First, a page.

President-elect Joe Biden will meet with healthcare workers on the front lines of the raging coronavirus health crisis in a virtual event on Wednesday, while President Donald Trump faces further legal hurdles to overturn his election loss.
Biden has pledged to make the pandemic, which has killed more than 247,000 people in the United States and cost millions their jobs, a top priority when he takes office on January 20.
As Covid-19 cases surge across the country, Biden and his top advisers have warned Trump's refusal to cooperate with a White House transition could jeopardize the battle to contain the virus and inhibit vaccine distribution planning.
The General Services Administration, run by a Trump appointee, still has not recognized Biden's victory in the November 3 election, preventing the Democrat's team from gaining access to government office space and funding normally provided to an incoming administration to ensure a smooth transition.
Trump is pursuing a flurry of lawsuits that legal experts say stand little chance of altering the election's outcome. Election officials of both parties have said there is no evidence of major irregularities.
Biden won the national popular vote by more than 5.6 million votes, or 3.6 percentage points, with some ballots still being counted. In the state-by-state Electoral College that determines the winner, Biden captured 306 votes to the Republican Trump's 232.
To remain in office, Trump would need to overturn results in at least three of the most closely contested states in unprecedented fashion. But he has been met with repeated failures in court, where many of his legal challenges already have been dismissed.
His supporters also are clinging to the hope that recounts could reverse the results in a few states, even though experts have said Biden's margins appear insurmountable.
In Wisconsin, where Biden leads by more than 20,000 votes, the Trump campaign has until Wednesday afternoon to decide if it will pay the $7.9 million the state's election commission estimated a recount would cost.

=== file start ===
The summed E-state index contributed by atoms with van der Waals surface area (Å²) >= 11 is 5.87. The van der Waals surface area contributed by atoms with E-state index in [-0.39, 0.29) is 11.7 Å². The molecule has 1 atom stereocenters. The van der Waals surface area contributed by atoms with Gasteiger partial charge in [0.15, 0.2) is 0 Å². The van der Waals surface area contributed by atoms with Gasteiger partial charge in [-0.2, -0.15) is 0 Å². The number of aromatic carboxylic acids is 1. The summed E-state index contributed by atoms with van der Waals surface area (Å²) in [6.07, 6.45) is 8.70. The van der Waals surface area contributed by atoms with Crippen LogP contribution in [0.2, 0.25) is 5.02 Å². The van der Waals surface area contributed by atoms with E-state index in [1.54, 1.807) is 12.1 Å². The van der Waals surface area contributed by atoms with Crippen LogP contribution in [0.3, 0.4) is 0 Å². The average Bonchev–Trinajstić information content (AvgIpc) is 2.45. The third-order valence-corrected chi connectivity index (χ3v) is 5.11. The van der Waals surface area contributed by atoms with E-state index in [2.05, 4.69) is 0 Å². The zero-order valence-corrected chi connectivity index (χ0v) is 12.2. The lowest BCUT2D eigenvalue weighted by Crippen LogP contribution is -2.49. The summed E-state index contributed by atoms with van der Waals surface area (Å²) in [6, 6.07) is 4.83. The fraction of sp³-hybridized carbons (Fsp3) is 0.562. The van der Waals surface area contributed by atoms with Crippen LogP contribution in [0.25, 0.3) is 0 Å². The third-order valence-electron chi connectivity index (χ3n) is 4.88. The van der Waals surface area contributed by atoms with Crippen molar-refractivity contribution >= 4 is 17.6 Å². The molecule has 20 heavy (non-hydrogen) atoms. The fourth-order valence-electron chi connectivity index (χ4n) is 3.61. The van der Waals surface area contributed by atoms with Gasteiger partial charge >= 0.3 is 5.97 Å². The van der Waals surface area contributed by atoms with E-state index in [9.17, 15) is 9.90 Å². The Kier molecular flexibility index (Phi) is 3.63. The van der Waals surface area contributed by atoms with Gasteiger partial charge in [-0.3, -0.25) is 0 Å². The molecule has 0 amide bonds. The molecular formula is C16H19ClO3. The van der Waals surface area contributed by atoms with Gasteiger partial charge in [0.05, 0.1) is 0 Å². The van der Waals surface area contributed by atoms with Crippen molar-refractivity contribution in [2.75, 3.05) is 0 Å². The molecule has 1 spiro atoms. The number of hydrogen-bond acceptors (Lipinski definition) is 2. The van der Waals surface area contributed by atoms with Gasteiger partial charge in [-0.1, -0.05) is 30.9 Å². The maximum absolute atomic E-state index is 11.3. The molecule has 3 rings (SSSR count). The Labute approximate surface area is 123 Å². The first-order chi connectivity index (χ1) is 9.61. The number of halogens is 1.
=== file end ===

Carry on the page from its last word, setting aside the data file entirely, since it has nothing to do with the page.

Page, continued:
Georgia, where Biden was the first Democrat to carry the state since Bill Clinton in 1992, is undertaking a manual recount ordered by secretary of state due to the slim margin.
While Biden participates in the virtual roundtable from his home state of Delaware on Wednesday, Trump again has no public events scheduled.
Trump Fires Cyber Official
Trump on Tuesday fired top US cybersecurity official Chris Krebs, who heads the Department of Homeland Security's Cybersecurity and Infrastructure Security Agency, accusing him without evidence of making a "highly inaccurate" statement that affirmed the security of the US election.
Krebs' work in protecting the election from hackers and combating disinformation about the vote won praise from lawmakers of both parties, as well as election officials around the country. But he drew the ire of Trump and his allies, who were irked over his refusal to support allegations of election meddling.
Reuters reported last week that Krebs had told associates he expected to be fired.
A Biden spokesman said: "Chris Krebs should be commended for his service in protecting our elections, not fired for telling the truth."
Trump suffered a setback on Tuesday in Michigan, where Biden leads by more than 145,000 votes. Two Republicans on the board of canvassers in the largest county, Wayne, initially voted to block the county from certifying its results, citing slight inconsistencies in precinct totals in the majority-Black city of Detroit.
Their initial vote drew praise from Trump, who said on Twitter that "having courage is a beautiful thing."
But the Republicans reversed their decision after more than two hours of angry public comment and voted to certify the Wayne County results, with the caveat the Michigan secretary of state conduct an audit of precinct tallies.
At a federal court hearing in Pennsylvania on Tuesday, US District Judge Matthew Brann appeared skeptical of Trump's request to block officials from certifying Biden's win in that state.
A loss in the Pennsylvania case would deal a sharp blow to Trump's fading chances of reversing the election outcome.
"At bottom, you are asking this court to invalidate 6.8 million votes, thereby disenfranchising every single voter in the Commonwealth (of Pennsylvania)," Brann said. "Can you tell me how this result can possibly be justified?"